# How many subsets of size three or less are in a n-object set

• Eclair_de_XII
Eclair_de_XII

## Homework Statement

(a) How many ways can at most three people out of a selection of ##n## applicants be selected for a job?
(b) How many subsets of size at most three are there in a set of size ##n##?
(c) How many ways can a given subset of size three or fewer be chosen for the job?

## The Attempt at a Solution

(a) There are ##\sum_{i=0}^3 \binom n i## ways.
(b) Define the set of n objects as ##A##. Then define a subset ##\sigma_i=\{x\in P(A): |x|\leq 3\}##. Now define a set of integers ##J=\{i\in \mathbb{N}:\sigma_i\cap \sigma_j=∅,\sum_i |\sigma_i|=n\}##. Now define ##S_k=\cup_{j \in J} \sigma_j##, and so for a given selection of subsets, the number of subsets of at most size three is: ##\frac{n!}{\Pi_{\sigma_i\in S_k} |\sigma_i|!}##. And so the total number of possible subsets of at most size three is: ##\sum_{k=1}^{|\{\text{possible arrangements of subsets of at most three}\}|}\frac{n!}{\Pi_{\sigma_i\in S_k} |\sigma_i|!}##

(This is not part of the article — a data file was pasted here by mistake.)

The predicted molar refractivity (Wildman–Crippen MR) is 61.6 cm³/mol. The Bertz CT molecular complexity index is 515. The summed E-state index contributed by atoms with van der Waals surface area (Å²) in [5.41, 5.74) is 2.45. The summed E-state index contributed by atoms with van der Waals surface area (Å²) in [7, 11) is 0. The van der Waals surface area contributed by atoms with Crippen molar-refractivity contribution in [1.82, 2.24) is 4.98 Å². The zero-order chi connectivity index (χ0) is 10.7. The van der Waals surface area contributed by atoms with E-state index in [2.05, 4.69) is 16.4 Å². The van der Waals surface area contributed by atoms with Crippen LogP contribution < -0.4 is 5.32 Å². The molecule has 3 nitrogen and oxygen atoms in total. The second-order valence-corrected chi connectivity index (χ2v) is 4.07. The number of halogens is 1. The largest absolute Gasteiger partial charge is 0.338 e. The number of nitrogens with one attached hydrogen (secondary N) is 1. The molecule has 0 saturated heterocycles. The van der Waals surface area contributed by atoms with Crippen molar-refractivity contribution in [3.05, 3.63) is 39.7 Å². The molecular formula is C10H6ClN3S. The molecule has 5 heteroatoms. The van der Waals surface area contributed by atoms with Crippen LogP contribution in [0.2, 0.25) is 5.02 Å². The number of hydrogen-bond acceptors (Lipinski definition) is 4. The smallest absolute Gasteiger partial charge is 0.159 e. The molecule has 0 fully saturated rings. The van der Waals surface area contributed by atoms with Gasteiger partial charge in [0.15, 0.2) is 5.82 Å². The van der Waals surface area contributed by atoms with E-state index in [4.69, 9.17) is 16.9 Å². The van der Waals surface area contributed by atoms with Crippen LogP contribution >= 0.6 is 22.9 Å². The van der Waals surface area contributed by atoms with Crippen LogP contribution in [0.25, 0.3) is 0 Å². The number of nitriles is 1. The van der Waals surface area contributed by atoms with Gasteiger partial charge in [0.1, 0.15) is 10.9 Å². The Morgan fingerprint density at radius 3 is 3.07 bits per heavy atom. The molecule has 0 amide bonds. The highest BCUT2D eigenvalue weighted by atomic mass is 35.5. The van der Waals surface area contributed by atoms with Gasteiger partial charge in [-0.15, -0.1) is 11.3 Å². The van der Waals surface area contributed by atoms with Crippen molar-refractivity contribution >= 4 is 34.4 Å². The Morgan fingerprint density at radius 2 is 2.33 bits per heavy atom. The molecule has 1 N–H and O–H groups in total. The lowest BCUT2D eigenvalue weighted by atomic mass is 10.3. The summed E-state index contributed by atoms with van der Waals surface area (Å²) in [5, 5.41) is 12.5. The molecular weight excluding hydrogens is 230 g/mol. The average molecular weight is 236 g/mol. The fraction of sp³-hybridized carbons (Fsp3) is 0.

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Homework Helper
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Do you think (b) or (c) differs from (a) other than in how they are expressed? If so, how? (Note that in none of the three cases are the subsets specified to be ordered).

Eclair_de_XII
Do you think (b) or (c) differs from (a) other than in how they are expressed? If so, how?

Well, in part (a), you're choosing one subset of at most size three to be selected for a job, while part (b) asks for how many of these possible subsets there are in the n-size set. If I had to hazard a guess, I'd say that they're both the same, in the respect that ##\binom n k## for ##k\leq 3## counts how many subsets of ##k## elements can be formed from a set of ##n## objects. So I'll take a shot in the dark and say that the answer to part (a) is the same as in part (b), or part (b)'s answer looks something like: ##\binom n k## for ##k\leq 3##.